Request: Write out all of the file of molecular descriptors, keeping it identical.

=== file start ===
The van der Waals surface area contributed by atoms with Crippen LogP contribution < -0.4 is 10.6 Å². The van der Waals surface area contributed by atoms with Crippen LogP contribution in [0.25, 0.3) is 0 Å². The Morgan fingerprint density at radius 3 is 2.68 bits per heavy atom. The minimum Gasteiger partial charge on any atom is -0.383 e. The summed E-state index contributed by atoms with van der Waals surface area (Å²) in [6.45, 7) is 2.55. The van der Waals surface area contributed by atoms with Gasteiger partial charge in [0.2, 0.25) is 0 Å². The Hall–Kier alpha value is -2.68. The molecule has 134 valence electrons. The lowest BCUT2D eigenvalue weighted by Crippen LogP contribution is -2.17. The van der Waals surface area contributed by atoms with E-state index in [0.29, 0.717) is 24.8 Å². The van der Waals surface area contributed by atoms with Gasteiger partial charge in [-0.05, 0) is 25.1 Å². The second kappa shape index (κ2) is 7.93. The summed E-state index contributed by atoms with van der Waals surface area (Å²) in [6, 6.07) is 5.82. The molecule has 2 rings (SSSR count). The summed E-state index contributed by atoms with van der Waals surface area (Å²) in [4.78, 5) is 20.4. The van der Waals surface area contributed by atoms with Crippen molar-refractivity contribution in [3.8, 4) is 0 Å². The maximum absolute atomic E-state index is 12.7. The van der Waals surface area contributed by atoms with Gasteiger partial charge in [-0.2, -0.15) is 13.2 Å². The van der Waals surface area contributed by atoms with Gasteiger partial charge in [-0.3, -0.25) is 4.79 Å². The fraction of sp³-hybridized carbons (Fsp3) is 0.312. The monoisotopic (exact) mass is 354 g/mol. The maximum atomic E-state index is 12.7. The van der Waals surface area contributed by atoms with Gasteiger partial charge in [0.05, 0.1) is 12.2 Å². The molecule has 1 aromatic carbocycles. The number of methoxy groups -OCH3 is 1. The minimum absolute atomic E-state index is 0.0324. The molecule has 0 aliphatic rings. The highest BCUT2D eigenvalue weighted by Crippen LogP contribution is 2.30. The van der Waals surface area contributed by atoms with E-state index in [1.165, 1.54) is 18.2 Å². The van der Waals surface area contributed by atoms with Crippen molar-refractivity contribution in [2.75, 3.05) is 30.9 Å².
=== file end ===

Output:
The van der Waals surface area contributed by atoms with Crippen LogP contribution < -0.4 is 10.6 Å². The van der Waals surface area contributed by atoms with Crippen LogP contribution in [0.25, 0.3) is 0 Å². The Morgan fingerprint density at radius 3 is 2.68 bits per heavy atom. The minimum Gasteiger partial charge on any atom is -0.383 e. The summed E-state index contributed by atoms with van der Waals surface area (Å²) in [6.45, 7) is 2.55. The van der Waals surface area contributed by atoms with Gasteiger partial charge in [0.2, 0.25) is 0 Å². The Hall–Kier alpha value is -2.68. The molecule has 134 valence electrons. The lowest BCUT2D eigenvalue weighted by Crippen LogP contribution is -2.17. The van der Waals surface area contributed by atoms with E-state index in [0.29, 0.717) is 24.8 Å². The van der Waals surface area contributed by atoms with Gasteiger partial charge in [-0.05, 0) is 25.1 Å². The second kappa shape index (κ2) is 7.93. The summed E-state index contributed by atoms with van der Waals surface area (Å²) in [6, 6.07) is 5.82. The molecule has 2 rings (SSSR count). The summed E-state index contributed by atoms with van der Waals surface area (Å²) in [4.78, 5) is 20.4. The van der Waals surface area contributed by atoms with Crippen molar-refractivity contribution in [3.8, 4) is 0 Å². The maximum absolute atomic E-state index is 12.7. The van der Waals surface area contributed by atoms with Gasteiger partial charge in [-0.2, -0.15) is 13.2 Å². The van der Waals surface area contributed by atoms with Gasteiger partial charge in [-0.3, -0.25) is 4.79 Å². The fraction of sp³-hybridized carbons (Fsp3) is 0.312. The monoisotopic (exact) mass is 354 g/mol. The maximum atomic E-state index is 12.7. The van der Waals surface area contributed by atoms with Gasteiger partial charge in [0.05, 0.1) is 12.2 Å². The molecule has 1 aromatic carbocycles. The number of methoxy groups -OCH3 is 1. The minimum absolute atomic E-state index is 0.0324. The molecule has 0 aliphatic rings. The highest BCUT2D eigenvalue weighted by Crippen LogP contribution is 2.30. The van der Waals surface area contributed by atoms with E-state index in [1.165, 1.54) is 18.2 Å². The van der Waals surface area contributed by atoms with Crippen molar-refractivity contribution in [2.75, 3.05) is 30.9 Å².